There are two goals to the actions of the players and the reactions of the DM. The first one is to create a story, together, interactively. The second is that most pen & paper role-playing game systems do not only have a role-playing part, but also a game part. Characters are represented by a piece of paper with various numbers on them, the character sheet. The character sheet tells you how strong your character is, what skills he has, what magic spells he can cast (if any), what weapon he wields. And there are systems in place where by successful adventuring the characters earn gold and experience points, which improve the numbers on the character sheet and make the characters stronger.

The two goals are sometimes at odds with each other. You want your character to earn gold and experience, but if there are no obstacles and challenges in the way, that will make for a rather boring story. One of the main roles of the DM is to put those obstacles and challenges in the way of the players to create a better story. That doesn't mean that the DM plays *against* the players. As the DM has unlimited resources, he could easily kill the player characters, which wouldn't be much fun for anybody. The DM plays the attacking monsters and dangerous traps so as to make the story more interesting. That temple wouldn't be much fun if there were no natives and traps guarding those ruby eyes. Sometimes even players create challenges and dangers. Sounding that gong is probably a bad idea, but a player might do it just for the fun of it and to see what happens. But there needs to be some sort of agreement between the players in how far any one of them is allowed to endanger everybody. If the players agreed to not ring that gong, everybody should stick to that agreement.

If there are no rules to role-playing, how do you know if you did it right? Well, if you had fun at the end of the session, you did it right. Regardless of how a different group of people would have played through the same situation, what counts is the fun that you and your friends are having. If you still remember years later that time when Bob's character tried to climb the statue to the ruby eyes, fumbled his dice roll, slipped and banged against the gong, alerting the whole temple and starting a frantic escape, the session probably was a success.

Comments:
Good post.

To have a good role-playing session, what you need first and foremost is a good DM but also players need to be collaborative and accept rulings both for an against them.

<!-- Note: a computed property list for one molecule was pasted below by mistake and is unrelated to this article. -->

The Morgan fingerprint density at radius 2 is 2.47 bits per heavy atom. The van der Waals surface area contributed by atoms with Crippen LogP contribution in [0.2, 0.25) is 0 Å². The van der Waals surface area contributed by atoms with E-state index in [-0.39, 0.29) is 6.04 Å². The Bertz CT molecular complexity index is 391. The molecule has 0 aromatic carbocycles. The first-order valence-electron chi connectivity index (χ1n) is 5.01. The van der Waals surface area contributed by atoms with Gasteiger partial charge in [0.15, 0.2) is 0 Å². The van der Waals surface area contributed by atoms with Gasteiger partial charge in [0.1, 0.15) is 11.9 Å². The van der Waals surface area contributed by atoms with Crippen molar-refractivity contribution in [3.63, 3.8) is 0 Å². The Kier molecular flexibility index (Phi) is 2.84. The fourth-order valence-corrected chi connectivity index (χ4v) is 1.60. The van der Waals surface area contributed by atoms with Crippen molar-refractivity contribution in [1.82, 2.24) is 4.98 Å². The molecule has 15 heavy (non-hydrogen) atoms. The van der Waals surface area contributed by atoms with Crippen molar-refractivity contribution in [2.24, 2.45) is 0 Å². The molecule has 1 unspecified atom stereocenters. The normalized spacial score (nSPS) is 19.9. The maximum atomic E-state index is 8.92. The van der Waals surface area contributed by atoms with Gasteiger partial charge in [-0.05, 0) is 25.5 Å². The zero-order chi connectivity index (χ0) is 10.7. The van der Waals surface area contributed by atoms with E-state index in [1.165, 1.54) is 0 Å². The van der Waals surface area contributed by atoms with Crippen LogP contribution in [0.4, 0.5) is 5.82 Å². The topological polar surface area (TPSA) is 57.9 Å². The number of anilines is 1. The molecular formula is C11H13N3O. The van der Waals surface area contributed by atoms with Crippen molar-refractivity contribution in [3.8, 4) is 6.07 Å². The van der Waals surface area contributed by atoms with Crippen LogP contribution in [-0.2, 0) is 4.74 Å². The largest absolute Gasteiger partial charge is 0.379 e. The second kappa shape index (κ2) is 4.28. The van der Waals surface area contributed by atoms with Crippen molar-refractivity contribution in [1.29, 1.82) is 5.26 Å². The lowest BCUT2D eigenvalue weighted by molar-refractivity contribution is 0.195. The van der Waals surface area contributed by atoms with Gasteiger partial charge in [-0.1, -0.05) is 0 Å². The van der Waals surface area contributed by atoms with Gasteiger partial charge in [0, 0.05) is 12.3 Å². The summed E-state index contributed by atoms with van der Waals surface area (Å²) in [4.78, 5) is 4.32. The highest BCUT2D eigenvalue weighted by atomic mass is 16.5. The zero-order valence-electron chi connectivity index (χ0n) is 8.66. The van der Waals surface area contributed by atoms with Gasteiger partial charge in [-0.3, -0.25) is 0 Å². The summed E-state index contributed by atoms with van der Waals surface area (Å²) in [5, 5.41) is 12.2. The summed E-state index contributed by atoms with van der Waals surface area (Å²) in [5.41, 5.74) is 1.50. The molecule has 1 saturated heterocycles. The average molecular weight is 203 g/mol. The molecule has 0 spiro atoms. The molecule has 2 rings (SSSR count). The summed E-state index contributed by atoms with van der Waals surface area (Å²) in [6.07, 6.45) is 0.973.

In your example, the player have the (good) idea or using the gong to block the door but they may as well have a bad idea to throw the gong through the window and make it fall loudly in the troll lair just before. In such case, the DM is facing the difficult choice of apply the consequence of the players' mistake by making them face an unexpectedly hard encounter with both the trolls and the orcs next door or "manipulate" the situation to give them a way to avoid the encounter. If you go with the first option and one of the character happens to die, that can botch the whole adventuring session and make some not-very-fair-play players unhappy/angry. If you "save" them it can lead to the perception they can do whatever they want and the DM safety net will always be there.
 
I would recommend that people new to pen & paper, start with something simple. A game that through its mechanics encourages roleplay. It can be a bit daunting at start to "just roleplay" when you are not even aware of the frame you work in. Apocalypse World does that marvelously, through the creation of the world that involves the players and the DM both, down to the way you gain experience.
I think this is one of the harder barriers to break as a new player. To actually recognize your options within the game. Most of the new players have played RPG games on PC. And on PC, the game makes it obvious who is freind, who foe. Who you can attack and who you cannot. This is something that needs to be relearned, that not every NPC that says NO is your enemy, and not everyone carrying golden chain a loot pinata.
 
Post a Comment

Links to this post:

Create a Link



<< Home
Newer›  ‹Older

  Powered by Blogger   Free Page Rank Tool